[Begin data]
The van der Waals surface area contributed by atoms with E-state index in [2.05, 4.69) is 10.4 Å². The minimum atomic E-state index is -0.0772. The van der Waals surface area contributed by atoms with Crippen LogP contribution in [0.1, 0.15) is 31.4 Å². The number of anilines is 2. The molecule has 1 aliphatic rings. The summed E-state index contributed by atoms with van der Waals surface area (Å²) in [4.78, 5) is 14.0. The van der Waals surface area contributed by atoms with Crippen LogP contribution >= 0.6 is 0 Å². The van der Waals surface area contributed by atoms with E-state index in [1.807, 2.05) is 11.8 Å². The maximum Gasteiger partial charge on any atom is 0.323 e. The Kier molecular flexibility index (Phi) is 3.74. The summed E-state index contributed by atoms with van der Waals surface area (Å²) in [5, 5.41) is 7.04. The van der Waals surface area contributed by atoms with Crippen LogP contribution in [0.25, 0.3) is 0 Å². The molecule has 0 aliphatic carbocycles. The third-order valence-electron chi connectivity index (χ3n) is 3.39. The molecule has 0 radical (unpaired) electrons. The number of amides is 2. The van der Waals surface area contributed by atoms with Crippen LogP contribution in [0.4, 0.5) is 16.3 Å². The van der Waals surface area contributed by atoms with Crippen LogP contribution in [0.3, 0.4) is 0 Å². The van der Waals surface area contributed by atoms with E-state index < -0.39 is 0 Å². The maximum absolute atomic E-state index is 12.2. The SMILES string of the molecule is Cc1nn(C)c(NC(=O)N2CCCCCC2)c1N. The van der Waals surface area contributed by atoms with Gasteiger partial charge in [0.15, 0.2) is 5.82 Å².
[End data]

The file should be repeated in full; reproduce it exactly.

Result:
The van der Waals surface area contributed by atoms with E-state index in [2.05, 4.69) is 10.4 Å². The minimum atomic E-state index is -0.0772. The van der Waals surface area contributed by atoms with Crippen LogP contribution in [0.1, 0.15) is 31.4 Å². The number of anilines is 2. The molecule has 1 aliphatic rings. The summed E-state index contributed by atoms with van der Waals surface area (Å²) in [4.78, 5) is 14.0. The van der Waals surface area contributed by atoms with Crippen LogP contribution >= 0.6 is 0 Å². The van der Waals surface area contributed by atoms with E-state index in [1.807, 2.05) is 11.8 Å². The maximum Gasteiger partial charge on any atom is 0.323 e. The Kier molecular flexibility index (Phi) is 3.74. The summed E-state index contributed by atoms with van der Waals surface area (Å²) in [5, 5.41) is 7.04. The van der Waals surface area contributed by atoms with Crippen LogP contribution in [0.25, 0.3) is 0 Å². The molecule has 0 aliphatic carbocycles. The third-order valence-electron chi connectivity index (χ3n) is 3.39. The molecule has 0 radical (unpaired) electrons. The number of amides is 2. The van der Waals surface area contributed by atoms with Crippen LogP contribution in [0.4, 0.5) is 16.3 Å². The van der Waals surface area contributed by atoms with Crippen LogP contribution in [0.3, 0.4) is 0 Å². The van der Waals surface area contributed by atoms with E-state index < -0.39 is 0 Å². The maximum absolute atomic E-state index is 12.2. The SMILES string of the molecule is Cc1nn(C)c(NC(=O)N2CCCCCC2)c1N. The van der Waals surface area contributed by atoms with Gasteiger partial charge in [0.15, 0.2) is 5.82 Å².